June 5th – What a Bunch of Hot Air

June 5, 2017 at 12:01 am | Posted in Today's Reasons To Celebrate | Leave a comment

Good morning lighter-than-air aviation enthusiasts. Today is Monday, June 5th. Today’s reasons to celebrate are:

Hot Air Balloon Day 

Hot Air Balloon Day is an annual celebration that marks the impact hot air balloons have had on travel and leisure.
The hot air balloon is the oldest successful human-carrying flight technology. On this date in 1783, Joseph and Jacques Montgolfier ascended to a height of 1500 feet (on a tether) in a hot air balloon. It was the first manned hot air balloon flight. The first untethered, manned, hot air balloon flight occurred later that year on November 21, 1783. It was piloted by Jean-François Pilâtre de Rozier and François Laurent d’Arlandes in a hot air balloon created on December 14, 1782, by the Montgolfier brothers.
A hot air balloon consists of a bag called the envelope that is capable of containing heated air. Suspended beneath is a gondola or wicker basket (in some long-distance or high-altitude balloons, a capsule), which carries passengers and (usually) a source of heat, usually an open flame. The heated air inside the envelope makes it buoyant since it has a lower density than the relatively cold air outside the envelope.

Festival of Popular Delusions Day

While Festival of Popular Delusions Day is not a hugely celebrated or even well-known holiday, its point is well taken. The first celebration of this holiday occurred on June 5, 1945. in Germany. It was exactly one year after D-Day, the day Allied forces landed in Normandy. On the day before D-Day, the Germans wrongly believed no invasion would occur due to poor weather conditions.The first Festival of Popular Delusions Day marked the last day the Nazi’s were able to delude themselves that they would rule the Earth for a thousand years.
These days, Festival of Popular Delusions Day it is more about aligning our beliefs with facts and reality, and to perform a reality check on the popular ideas of the day. In other words, it is a day to work at making right what is wrong.
Author’s Note: In today’s adversarial political climate, Festival of Popular Delusions Day is more important than ever. The internet makes it easy to propagate fiction about any candidate, cause, or political issue. It is up to us as the end-users of all of this information to sort fact from fiction. If you use only sources which confirm your opinion, you’re not getting all of the information you need to make an informed, intelligent decision, and informed, intelligent voters are what this country needs if it is to survive.

National Moonshine Day 

Moonshine, white lightning, mountain dew, Hooch, rotgut, or Tennessee white whiskey is a high-proof, illegally distilled spirit (without a permit), made from a corn mash. It has a notorious record of blurring the lines of history and the law, turning ordinary men (and women) into criminals and common criminals into legends.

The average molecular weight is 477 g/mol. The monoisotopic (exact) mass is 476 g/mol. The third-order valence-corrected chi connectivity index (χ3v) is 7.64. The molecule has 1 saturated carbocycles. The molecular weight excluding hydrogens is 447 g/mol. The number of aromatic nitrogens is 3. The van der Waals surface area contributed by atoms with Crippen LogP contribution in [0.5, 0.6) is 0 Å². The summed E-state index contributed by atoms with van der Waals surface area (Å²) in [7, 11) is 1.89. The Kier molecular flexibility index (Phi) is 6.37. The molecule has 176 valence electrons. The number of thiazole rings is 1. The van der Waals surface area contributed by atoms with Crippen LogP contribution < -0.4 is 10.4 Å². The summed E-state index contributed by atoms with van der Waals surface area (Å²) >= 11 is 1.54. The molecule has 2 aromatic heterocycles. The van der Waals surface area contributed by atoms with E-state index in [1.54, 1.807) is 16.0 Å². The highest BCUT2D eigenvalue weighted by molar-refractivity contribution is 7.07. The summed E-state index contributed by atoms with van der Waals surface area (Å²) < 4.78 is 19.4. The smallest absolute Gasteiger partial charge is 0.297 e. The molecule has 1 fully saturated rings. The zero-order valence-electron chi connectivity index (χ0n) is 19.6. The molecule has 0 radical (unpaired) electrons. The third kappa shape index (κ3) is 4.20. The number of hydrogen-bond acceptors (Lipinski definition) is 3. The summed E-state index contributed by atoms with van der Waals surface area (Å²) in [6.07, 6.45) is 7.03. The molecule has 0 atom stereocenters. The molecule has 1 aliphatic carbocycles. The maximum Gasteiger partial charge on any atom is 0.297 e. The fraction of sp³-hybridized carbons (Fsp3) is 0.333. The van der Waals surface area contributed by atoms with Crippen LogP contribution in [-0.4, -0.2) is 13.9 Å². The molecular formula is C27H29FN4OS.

The word moonshine is believed to derive from the term “moonrakers” used for early English smugglers and the clandestine (i.e., by the light of the moon) nature of the operations of illegal Appalachian distillers who produced and distributed whiskey. Distilling skills first came to the United States during the 1830’s with the Scotch-Irish as they settled in Virginia.
Temperance laws and prohibition legislation were passed in several states before the Civil War, but it wasn’t until the turn of the century that the temperance movement picked up steam. By the time the 18th Amendment was ratified early in 1919, over half the country was dry. Prohibition lasted for 13 years and as a result, moonshine became a huge business overnight.
These days, moonshine has quite a following. Small-batch distilleries are producing legal moonshine giving moonshiners a new name. Bringing moonshine out of the woods and going up against other whiskeys for a place on the shelf. Many are packaging their home-brews in canning jars embracing their rich history while at the same time experimenting with flavor and branching out with food pairing similar to that of wine and beer.
The history of Moonshine is filled with characters and legends that have all helped shape this unique and colorful part of American history. One interesting bit of trivia about moonshine is that the symbol X’s on the moonshine jugs represents the number of times a batch was run through the still. If marked XXX, the moonshine is pure alcohol.

World Environment Day 

World Environment Day has focused attention on important environmental issues since 1972. According to the United Nations, “World Environment Day is commemorated each year on June 5th. It is one of the principal vehicles through which the United Nations stimulates worldwide awareness of the environment and enhances political attention and action.”
Each year, a different city or country is selected to host World Environment Day celebrations and each year a different theme is selected by the host city/country. This year, the host country is Canada, and they chose the theme of “Connecting People to Nature”. The theme implores us to get outdoors and into nature, to appreciate its beauty and its importance, and to take forward the call to protect the Earth that we share. It invites you to think about how we are part of nature and how intimately we depend on it. It challenges us to find fun and exciting ways to experience and cherish this vital relationship.